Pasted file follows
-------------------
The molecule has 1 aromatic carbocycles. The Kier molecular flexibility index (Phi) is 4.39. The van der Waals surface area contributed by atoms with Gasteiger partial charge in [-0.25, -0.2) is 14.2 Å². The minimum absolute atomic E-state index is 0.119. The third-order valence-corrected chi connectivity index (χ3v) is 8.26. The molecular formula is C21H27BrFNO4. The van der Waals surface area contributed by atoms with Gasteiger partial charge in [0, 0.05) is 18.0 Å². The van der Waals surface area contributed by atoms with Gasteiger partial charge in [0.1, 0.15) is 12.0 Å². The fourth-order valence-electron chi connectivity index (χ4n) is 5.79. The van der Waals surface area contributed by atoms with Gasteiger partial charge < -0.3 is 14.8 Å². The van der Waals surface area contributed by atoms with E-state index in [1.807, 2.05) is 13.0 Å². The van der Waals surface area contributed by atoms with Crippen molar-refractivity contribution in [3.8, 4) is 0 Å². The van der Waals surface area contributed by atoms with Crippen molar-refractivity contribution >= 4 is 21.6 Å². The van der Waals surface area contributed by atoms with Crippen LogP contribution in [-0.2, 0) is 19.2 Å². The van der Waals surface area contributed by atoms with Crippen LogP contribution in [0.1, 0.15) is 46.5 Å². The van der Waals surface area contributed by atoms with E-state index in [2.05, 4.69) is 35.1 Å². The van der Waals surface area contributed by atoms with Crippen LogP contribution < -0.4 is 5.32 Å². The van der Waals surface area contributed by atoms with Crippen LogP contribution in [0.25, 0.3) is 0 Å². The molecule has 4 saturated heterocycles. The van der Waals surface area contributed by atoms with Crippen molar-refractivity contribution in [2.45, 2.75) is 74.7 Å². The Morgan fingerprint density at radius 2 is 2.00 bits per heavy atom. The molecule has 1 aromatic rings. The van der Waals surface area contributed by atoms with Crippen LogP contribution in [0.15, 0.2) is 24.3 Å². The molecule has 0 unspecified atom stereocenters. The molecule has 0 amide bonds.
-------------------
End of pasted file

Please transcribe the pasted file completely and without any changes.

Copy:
The molecule has 1 aromatic carbocycles. The Kier molecular flexibility index (Phi) is 4.39. The van der Waals surface area contributed by atoms with Gasteiger partial charge in [-0.25, -0.2) is 14.2 Å². The minimum absolute atomic E-state index is 0.119. The third-order valence-corrected chi connectivity index (χ3v) is 8.26. The molecular formula is C21H27BrFNO4. The van der Waals surface area contributed by atoms with Gasteiger partial charge in [0, 0.05) is 18.0 Å². The van der Waals surface area contributed by atoms with Gasteiger partial charge in [0.1, 0.15) is 12.0 Å². The fourth-order valence-electron chi connectivity index (χ4n) is 5.79. The van der Waals surface area contributed by atoms with Gasteiger partial charge < -0.3 is 14.8 Å². The van der Waals surface area contributed by atoms with E-state index in [1.807, 2.05) is 13.0 Å². The van der Waals surface area contributed by atoms with Crippen molar-refractivity contribution in [3.8, 4) is 0 Å². The van der Waals surface area contributed by atoms with Crippen molar-refractivity contribution >= 4 is 21.6 Å². The van der Waals surface area contributed by atoms with Crippen LogP contribution in [-0.2, 0) is 19.2 Å². The van der Waals surface area contributed by atoms with Crippen LogP contribution in [0.1, 0.15) is 46.5 Å². The van der Waals surface area contributed by atoms with E-state index in [2.05, 4.69) is 35.1 Å². The van der Waals surface area contributed by atoms with Crippen LogP contribution < -0.4 is 5.32 Å². The van der Waals surface area contributed by atoms with Crippen LogP contribution in [0.25, 0.3) is 0 Å². The molecule has 4 saturated heterocycles. The van der Waals surface area contributed by atoms with Crippen molar-refractivity contribution in [2.45, 2.75) is 74.7 Å². The Morgan fingerprint density at radius 2 is 2.00 bits per heavy atom. The molecule has 1 aromatic rings. The van der Waals surface area contributed by atoms with Crippen LogP contribution in [0.15, 0.2) is 24.3 Å². The molecule has 0 unspecified atom stereocenters. The molecule has 0 amide bonds.